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PURPRESTURE. According to Lord Coke, purpresture, is a close or enclosure, that is, when one encroaches or makes several to himself that which ought to be in common to many; as if an individual were to build between high and low water-mark on the side of a public river. In England this is a nuisance; and in cases of this kind an injunction will be granted, on ex parte affidavits, to restrain such a purpresture and nuisance. 2 Bouv. Inst. n, 2382; 4 Id. n. 3798; 2 Inst. 28; and see Skene, verbo Pourpresture; Glanville, lib. 9, ch. 11, p. 239, note Spelm. Gloss. Purpresture Hale, de Port. Mar.; Harg. Law Tracts, 84; 2 Anstr. 606; Cal. on Sew. 174 Redes. Tr. 117.

References in periodicals archive ?
Purpresture law could be used to protect public access to public trust lands in cases where private owners have fenced the dry sand beach, limiting the public's right to use the part of the beach owned by the state.
92) Under the common law, an unsupported claim on new land resulting from a nuisance would have been considered a purpresture making the wharf subject to seizure by the Crown.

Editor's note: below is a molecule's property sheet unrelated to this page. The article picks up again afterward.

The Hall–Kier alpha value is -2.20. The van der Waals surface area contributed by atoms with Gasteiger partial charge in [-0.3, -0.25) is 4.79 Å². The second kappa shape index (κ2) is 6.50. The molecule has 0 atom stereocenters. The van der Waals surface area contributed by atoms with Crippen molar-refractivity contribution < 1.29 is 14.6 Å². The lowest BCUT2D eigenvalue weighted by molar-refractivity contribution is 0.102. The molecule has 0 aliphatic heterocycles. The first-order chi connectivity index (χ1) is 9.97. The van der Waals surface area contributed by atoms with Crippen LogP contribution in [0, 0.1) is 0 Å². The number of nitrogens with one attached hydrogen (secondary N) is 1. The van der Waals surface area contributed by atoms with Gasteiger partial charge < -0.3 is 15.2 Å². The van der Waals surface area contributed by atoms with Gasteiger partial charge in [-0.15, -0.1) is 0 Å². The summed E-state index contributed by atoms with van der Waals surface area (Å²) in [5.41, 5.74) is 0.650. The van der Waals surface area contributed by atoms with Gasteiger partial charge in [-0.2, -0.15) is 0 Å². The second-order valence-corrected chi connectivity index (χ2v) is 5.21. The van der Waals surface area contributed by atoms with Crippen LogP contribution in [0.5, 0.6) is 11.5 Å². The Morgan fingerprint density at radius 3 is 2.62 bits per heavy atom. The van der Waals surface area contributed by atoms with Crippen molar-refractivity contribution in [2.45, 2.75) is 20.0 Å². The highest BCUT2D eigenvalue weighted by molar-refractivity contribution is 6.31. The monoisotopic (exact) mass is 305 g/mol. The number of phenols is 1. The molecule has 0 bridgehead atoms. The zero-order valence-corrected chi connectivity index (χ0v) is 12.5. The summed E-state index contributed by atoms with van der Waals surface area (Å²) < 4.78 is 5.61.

The court's footnote alludes to the historic rules governing shoreline use and curiously leaves their applicability for another day: For example, theories such as dedication, prescription, custom, purpresture, and the public trust doctrine can be resorted to by the public in an attempt to regulate private property immediately adjacent to the public property which sits below the mean high water mark.
truly present from tyme to tyme to the Maior and Aldermen of this City for the tyme being or to the Chamberleyne All such buildings and Purprestures as ye shall finde sett or made upon any parts of the common grounde of the said Citty.